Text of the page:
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Monday, 4 July 2016

Brexit


An estimated 50,000 took to the streets on Saturday to show their feelings about the outcome of the referendum to leave the EU.

12 comments:

biebkriebels said...

I like that sign "Eton Mess"!

Adullamite said...

Crowds are actually difficult to take.
You managed to get some excellent pictures there.

jabblog said...

They look remarkably cheerful considering the mess the Brexiteers have landed us in . . .

William Kendall said...

What a mess. Dr. Who needs to go back in time and fix it. :)

Tartanscot said...

I voted to remain. I did so because the achievement of the European Union is the best and most admirable political development of my lifetime. The institution is not perfect, how could it be? As Walter Scott has his Glasgow merchant Bailie Nicol Jarvie in "Rob Roy" say of the Treaty of Union between Scotland and England, "there's nothing so good on this side o'Time but it might have been better, and that may be said of the Union." Nevertheless, the E.U. is still a remarkable achievement. So if it comes to the point-and I hope it won't-I will vote for being Scottish and European.

Syl v O said...

The Leave campaign is built on a lie. " We want our democracy back," they yell. Funny, that; it hadn't occurred to me it had gone. After all, we have elections. We elect the government and can dismiss it. That government levies taxes and decides on public expenditures (with the approval of Parliament). Its budget is huge, by the way, dwarfing that of the European Union of 28 member states. The U.K. government fixes tax rates, and decides how much it will spend on healthcare!, it conducts its own foreign policy, sometimes in concert with other E.U. countries, sometimes not. It is a sovereign state and a parliamentary democracy in working order. We don't need to take it back because we have not lost it.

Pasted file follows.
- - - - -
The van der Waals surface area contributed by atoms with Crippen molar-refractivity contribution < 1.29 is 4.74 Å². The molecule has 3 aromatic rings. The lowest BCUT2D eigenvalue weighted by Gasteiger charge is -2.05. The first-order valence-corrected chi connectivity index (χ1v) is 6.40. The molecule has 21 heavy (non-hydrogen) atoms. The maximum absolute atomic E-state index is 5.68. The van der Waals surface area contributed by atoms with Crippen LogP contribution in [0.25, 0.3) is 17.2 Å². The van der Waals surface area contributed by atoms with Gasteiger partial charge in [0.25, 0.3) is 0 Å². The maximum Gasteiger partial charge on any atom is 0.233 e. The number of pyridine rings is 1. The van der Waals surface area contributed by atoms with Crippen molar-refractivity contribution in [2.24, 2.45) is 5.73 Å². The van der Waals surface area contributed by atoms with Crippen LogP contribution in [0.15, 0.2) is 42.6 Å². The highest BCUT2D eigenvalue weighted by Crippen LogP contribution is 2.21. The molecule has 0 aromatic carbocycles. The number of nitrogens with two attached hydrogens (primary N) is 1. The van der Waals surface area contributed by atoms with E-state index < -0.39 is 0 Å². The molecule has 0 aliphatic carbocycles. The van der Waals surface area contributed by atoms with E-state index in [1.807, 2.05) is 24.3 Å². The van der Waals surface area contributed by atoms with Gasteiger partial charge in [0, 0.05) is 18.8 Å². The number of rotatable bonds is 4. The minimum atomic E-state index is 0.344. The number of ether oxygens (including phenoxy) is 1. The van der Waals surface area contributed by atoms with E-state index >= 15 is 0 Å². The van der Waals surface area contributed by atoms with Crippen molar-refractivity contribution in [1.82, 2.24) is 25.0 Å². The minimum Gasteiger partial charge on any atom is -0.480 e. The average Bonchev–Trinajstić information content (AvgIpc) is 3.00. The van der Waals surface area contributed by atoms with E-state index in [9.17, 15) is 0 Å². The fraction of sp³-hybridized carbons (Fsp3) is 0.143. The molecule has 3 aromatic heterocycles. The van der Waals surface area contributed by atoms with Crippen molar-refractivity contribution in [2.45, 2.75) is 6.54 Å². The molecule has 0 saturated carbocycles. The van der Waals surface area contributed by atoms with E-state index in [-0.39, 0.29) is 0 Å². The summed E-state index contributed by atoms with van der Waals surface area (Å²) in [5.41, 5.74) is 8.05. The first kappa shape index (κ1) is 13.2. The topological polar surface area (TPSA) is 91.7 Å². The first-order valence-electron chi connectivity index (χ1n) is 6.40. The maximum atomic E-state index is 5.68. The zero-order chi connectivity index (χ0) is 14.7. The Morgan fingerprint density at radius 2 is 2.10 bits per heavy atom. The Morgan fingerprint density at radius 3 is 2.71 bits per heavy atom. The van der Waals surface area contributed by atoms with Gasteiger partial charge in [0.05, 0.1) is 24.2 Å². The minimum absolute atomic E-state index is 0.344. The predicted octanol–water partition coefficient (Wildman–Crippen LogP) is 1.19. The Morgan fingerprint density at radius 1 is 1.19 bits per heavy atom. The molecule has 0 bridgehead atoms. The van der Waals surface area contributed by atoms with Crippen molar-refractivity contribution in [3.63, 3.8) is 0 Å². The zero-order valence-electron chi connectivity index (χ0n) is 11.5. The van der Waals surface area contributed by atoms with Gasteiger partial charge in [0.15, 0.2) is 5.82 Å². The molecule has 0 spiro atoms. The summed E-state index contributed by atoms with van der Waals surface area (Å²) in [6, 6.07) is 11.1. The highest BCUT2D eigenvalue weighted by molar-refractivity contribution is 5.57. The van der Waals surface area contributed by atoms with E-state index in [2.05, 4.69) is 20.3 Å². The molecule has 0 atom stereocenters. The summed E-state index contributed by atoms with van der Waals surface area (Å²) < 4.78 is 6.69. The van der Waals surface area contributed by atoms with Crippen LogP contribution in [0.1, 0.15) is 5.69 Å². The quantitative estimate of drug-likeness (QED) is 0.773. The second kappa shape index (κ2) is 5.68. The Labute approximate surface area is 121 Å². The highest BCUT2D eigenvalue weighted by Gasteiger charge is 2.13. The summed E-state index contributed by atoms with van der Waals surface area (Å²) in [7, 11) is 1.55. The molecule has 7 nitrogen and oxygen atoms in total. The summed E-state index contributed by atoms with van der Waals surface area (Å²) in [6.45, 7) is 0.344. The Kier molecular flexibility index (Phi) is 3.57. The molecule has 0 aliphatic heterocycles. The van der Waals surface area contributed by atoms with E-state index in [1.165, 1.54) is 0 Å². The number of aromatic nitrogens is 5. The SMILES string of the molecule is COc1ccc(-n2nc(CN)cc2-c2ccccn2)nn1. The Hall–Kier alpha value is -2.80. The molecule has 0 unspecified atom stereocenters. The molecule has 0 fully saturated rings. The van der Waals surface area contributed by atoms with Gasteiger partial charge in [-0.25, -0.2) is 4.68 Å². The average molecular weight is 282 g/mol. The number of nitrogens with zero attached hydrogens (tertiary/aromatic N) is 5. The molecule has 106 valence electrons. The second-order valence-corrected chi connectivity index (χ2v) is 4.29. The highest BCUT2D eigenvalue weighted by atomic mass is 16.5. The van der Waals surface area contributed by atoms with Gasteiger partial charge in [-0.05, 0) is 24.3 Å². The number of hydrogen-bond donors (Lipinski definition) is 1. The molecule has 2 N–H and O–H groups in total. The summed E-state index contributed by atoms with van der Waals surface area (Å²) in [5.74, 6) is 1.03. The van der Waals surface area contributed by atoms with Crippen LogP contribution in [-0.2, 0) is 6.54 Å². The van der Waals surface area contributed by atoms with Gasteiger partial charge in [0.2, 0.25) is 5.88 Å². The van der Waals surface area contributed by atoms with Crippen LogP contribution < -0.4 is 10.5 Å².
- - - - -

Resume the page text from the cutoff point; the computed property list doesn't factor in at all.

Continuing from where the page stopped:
Anja said...

The disintegration of the E.U. would be sweet revenge for some. They will probe for populist anti-European politicians from the Netherlands to France. The British exit will offer open season for fantasies of drum-beating nationalist fragmentation. So says an orphaned survivor of the Balkan Wars of the 1990s! Thank you, Boris. Thank you, Nigel.

Mona Uncensored said...

At my age Brexit may not affect me much; I may be dead before it is fully achieved. But I would like future generations to grow up in a tolerant, open-minded society. Some hope with Brexit a reality!

Sharon Anck said...

I can't even begin to imagine how high emotions are running in the city.

Stefan Jansson said...

A bit too late I'm afraid.

frenchtoast said...

Many of today’s jarring dislocations stem from the clash between the old control culture and a newer integrative culture. Incivility and chaos arise when an old system is breaking down and a new one hasn’t yet fully taken hold. The burgeoning of global trade over the last 30 years means that almost anywhere we go today we’re finding our own companies, our own products, our own creations, our own citizens. Only groups that view themselves as excluded are busy looking answers, and short term solutions, in all the wrong places.
The United States believed for a long time that it was the sole exception to this trend. But this year’s Presidential race makes it quite clear that this is no longer so.

Jack said...

I wish there were some way to re-vote. I suspect that, now that the reality is sinking in, "remain" would win an overwhelming victory.

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